Last month, I attended a conference with Kelly Gallagher as the speaker. First of all, if you don’t know how much Kelly is #TeachingGoals, you better get hip! Secondly, he teaches at one of my former high schools. After only one semester, I opted to transfer because, at the age of 15, I recognized that I was not learning anything. When you have a love of learning and you’re deprived of it, it’s like corporal punishment. Knowing how great of a teacher Kelly G. is, and how much I hated that school, I’m glad there is some good coming out of the classroom.

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Anyway, throughout his hour-long segment, Kelly gave the teachers a few tips. Here are a few quotes, and reflections, I jotted down:


As teachers, we really want to put a grade and measurement on everything so we can adjust instruction and all that jazz. Although most teachers spiral our instruction of the standards so students can see them throughout the school year, we also put grades on them, whether they are formative or summative, when they don’t fit our standards. Personally, I was taught that receiving a C meant I was average, and according to my mother, “I didn’t raise you to be average.” As a result, my expectations are higher than most people’s. Though I hold my students to a high standard, but I also recognize that grades can be very damaging at any level. As a former creative, I even reflect on how much my creative writing professor’s grading affected me. Despite being told by all of my peers, I completely shut down and began to hate writing. The same happens with our students. We can’t completely avoid giving them writing or grading, so I changed my way of commenting. I make it a point to identify at least two positives in their writing before giving them an area of focus.


This year, I am teaching 7th grade and a 7th grade Honors ELA class. Since the beginning of the year, I’ve noticed that my Honors class is my loudest and most talkative. After Kelly said this, I reflected on my own practice. My Honors students know they are intelligent. They can skate by simply by using context clues and skim reading because they grasp concepts a lot easier. Therefore, they tend to not close read as much as my Core classes. I still struggle with giving them more rigorous work, so I give them more writing assignments where they have to provide text evidence for their answers, as a method to getting them to close read. I’m still willing to learn so, if you have any tips, shoot them my way. Lol.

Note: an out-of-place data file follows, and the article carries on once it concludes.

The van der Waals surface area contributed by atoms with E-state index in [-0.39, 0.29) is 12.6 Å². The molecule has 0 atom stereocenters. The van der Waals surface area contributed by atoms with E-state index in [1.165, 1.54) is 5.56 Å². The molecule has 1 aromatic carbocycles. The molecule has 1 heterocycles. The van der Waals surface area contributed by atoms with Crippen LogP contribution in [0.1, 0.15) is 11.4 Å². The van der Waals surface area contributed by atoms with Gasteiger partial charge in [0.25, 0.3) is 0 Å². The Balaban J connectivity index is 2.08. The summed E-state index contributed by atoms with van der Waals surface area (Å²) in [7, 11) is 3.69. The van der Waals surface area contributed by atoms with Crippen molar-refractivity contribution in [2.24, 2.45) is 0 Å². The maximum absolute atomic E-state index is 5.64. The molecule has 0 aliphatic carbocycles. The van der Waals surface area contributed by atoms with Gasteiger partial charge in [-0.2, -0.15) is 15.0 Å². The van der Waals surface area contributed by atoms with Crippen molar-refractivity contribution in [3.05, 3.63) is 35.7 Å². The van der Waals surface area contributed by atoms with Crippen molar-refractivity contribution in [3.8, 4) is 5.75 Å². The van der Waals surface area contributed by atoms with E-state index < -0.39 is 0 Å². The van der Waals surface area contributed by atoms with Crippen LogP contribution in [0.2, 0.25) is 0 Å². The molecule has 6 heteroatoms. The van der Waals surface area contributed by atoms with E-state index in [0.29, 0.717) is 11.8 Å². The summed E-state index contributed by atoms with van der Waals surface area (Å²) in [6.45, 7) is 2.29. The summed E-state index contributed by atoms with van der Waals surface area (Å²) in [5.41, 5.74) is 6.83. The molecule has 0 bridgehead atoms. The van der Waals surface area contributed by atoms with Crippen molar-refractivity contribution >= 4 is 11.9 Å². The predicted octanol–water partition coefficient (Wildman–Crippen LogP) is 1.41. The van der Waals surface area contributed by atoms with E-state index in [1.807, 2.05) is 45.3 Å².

This quote hit home for me. I expect so much from my students’ writing, but I didn’t give them many opportunities to write creatively nor did they have a real-life model of what it takes to write well (or horribly, also). Kelly gave us many methods he uses to get his students to write, include my favorite, 100-word stories. One hour after leaving the conference, I went to the website ( to get ideas. The next week after the conference, I implemented my first #WritingWednesday. I gave my students the following directions:

Directions: Write 100 words about one of your identities OR something school-related. (Over time, Ms. Beard will allow you to be more creative.) Your story must include the words “We dig” at least five times. Your story must be exactly 100 words. In order to check how many words you have, highlight your text below the line, select “Tools,” then select “Word count.” If you go over 100 words, begin removing words or changing your sentences to make it fit. If you are under 100 words, see where you can add more details or descriptions. Start writing below the line.

These are the responses I received:

They were absolutely amazing! As my students wrote, I wrote alongside them. In each and every period, they saw me writing. When I was done with each one, I put it on the projector. Some were funny. Some were HORRIBLE. I was proud of some of mine. As they wrote, I walked around and conferenced with at least two students each time, just giving them grammatical tips or word choice. By the end of the first week, I put them on the wall anonymously. Some students were proud, mortified, surprised. Their classmates didn’t know who wrote them, but the ones who were proud gladly told them it was theirs. Since I’ve been doing this weekly (sometimes, multiple times a week), I’ve noticed students becoming more aware of their word choice and details they add. I’ve also noticed that I feel more creative in my writing. I don’t ever grade these assignments (my students don’t know that, though), but it helps me to help students who are in different stages of their writing. Also, it’s less intimidating than throwing an essay or rubric in front of them and expecting them to follow it.

Here are a few more quotes from other speakers in the conference:

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Anyway, if you ever get the chance to attend a Write to Literacy conference, please do so. It just may save your students’ creativity. If you can’t attend, at least purchase Kelly Gallagher’s books, Readicide or Write Like This.


*This may sound like an advertisement, but it’s not. I just really enjoy Kelly Gallagher’s books. Lol.


Miss B.

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